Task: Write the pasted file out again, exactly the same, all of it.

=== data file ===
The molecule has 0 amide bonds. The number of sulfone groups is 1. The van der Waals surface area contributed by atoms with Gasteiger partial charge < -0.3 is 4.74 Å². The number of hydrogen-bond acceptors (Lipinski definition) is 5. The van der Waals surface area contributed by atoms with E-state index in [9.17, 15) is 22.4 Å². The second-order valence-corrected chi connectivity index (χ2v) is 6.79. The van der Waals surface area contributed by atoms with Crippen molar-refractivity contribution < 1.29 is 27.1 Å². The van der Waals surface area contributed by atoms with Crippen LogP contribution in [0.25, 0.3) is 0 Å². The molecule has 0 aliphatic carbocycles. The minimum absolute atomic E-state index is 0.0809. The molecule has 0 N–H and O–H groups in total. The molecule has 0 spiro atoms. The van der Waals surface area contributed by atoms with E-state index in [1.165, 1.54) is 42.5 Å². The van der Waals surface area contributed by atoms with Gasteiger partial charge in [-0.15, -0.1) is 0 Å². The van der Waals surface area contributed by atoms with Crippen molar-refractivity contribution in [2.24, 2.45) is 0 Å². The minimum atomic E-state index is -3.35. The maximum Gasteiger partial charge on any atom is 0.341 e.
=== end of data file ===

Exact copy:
The molecule has 0 amide bonds. The number of sulfone groups is 1. The van der Waals surface area contributed by atoms with Gasteiger partial charge < -0.3 is 4.74 Å². The number of hydrogen-bond acceptors (Lipinski definition) is 5. The van der Waals surface area contributed by atoms with E-state index in [9.17, 15) is 22.4 Å². The second-order valence-corrected chi connectivity index (χ2v) is 6.79. The van der Waals surface area contributed by atoms with Crippen molar-refractivity contribution < 1.29 is 27.1 Å². The van der Waals surface area contributed by atoms with Crippen LogP contribution in [0.25, 0.3) is 0 Å². The molecule has 0 aliphatic carbocycles. The minimum absolute atomic E-state index is 0.0809. The molecule has 0 N–H and O–H groups in total. The molecule has 0 spiro atoms. The van der Waals surface area contributed by atoms with E-state index in [1.165, 1.54) is 42.5 Å². The van der Waals surface area contributed by atoms with Gasteiger partial charge in [-0.15, -0.1) is 0 Å². The van der Waals surface area contributed by atoms with Crippen molar-refractivity contribution in [2.24, 2.45) is 0 Å². The minimum atomic E-state index is -3.35. The maximum Gasteiger partial charge on any atom is 0.341 e.